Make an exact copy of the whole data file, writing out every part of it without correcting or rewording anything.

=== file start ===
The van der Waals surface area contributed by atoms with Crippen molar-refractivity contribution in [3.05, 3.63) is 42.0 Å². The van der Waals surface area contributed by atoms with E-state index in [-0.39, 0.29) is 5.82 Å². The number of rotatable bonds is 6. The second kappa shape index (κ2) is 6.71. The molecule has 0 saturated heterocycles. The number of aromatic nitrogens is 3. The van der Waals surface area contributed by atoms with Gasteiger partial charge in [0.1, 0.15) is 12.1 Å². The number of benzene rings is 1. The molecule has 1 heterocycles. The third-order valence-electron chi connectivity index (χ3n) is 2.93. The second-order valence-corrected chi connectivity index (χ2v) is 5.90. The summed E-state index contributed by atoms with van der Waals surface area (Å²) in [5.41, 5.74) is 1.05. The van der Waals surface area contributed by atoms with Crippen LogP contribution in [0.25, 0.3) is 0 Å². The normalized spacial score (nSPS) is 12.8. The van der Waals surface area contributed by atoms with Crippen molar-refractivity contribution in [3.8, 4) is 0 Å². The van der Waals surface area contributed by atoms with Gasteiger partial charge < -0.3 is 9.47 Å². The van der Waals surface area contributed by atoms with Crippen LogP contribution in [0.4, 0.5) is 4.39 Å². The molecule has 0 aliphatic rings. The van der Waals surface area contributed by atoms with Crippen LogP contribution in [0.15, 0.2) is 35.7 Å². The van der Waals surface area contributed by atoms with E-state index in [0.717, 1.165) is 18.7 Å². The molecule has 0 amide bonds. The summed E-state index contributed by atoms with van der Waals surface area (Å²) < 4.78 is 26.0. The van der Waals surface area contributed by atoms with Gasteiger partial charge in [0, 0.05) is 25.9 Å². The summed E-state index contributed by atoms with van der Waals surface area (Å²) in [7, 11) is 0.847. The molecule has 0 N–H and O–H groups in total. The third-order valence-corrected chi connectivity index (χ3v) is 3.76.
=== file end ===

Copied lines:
The van der Waals surface area contributed by atoms with Crippen molar-refractivity contribution in [3.05, 3.63) is 42.0 Å². The van der Waals surface area contributed by atoms with E-state index in [-0.39, 0.29) is 5.82 Å². The number of rotatable bonds is 6. The second kappa shape index (κ2) is 6.71. The molecule has 0 saturated heterocycles. The number of aromatic nitrogens is 3. The van der Waals surface area contributed by atoms with Gasteiger partial charge in [0.1, 0.15) is 12.1 Å². The number of benzene rings is 1. The molecule has 1 heterocycles. The third-order valence-electron chi connectivity index (χ3n) is 2.93. The second-order valence-corrected chi connectivity index (χ2v) is 5.90. The summed E-state index contributed by atoms with van der Waals surface area (Å²) in [5.41, 5.74) is 1.05. The van der Waals surface area contributed by atoms with Crippen LogP contribution in [0.25, 0.3) is 0 Å². The normalized spacial score (nSPS) is 12.8. The van der Waals surface area contributed by atoms with Crippen molar-refractivity contribution in [3.8, 4) is 0 Å². The van der Waals surface area contributed by atoms with Gasteiger partial charge < -0.3 is 9.47 Å². The van der Waals surface area contributed by atoms with Crippen LogP contribution in [0.4, 0.5) is 4.39 Å². The molecule has 0 aliphatic rings. The van der Waals surface area contributed by atoms with Crippen LogP contribution in [0.15, 0.2) is 35.7 Å². The van der Waals surface area contributed by atoms with E-state index in [0.717, 1.165) is 18.7 Å². The molecule has 0 amide bonds. The summed E-state index contributed by atoms with van der Waals surface area (Å²) < 4.78 is 26.0. The van der Waals surface area contributed by atoms with Gasteiger partial charge in [0, 0.05) is 25.9 Å². The summed E-state index contributed by atoms with van der Waals surface area (Å²) in [7, 11) is 0.847. The molecule has 0 N–H and O–H groups in total. The third-order valence-corrected chi connectivity index (χ3v) is 3.76.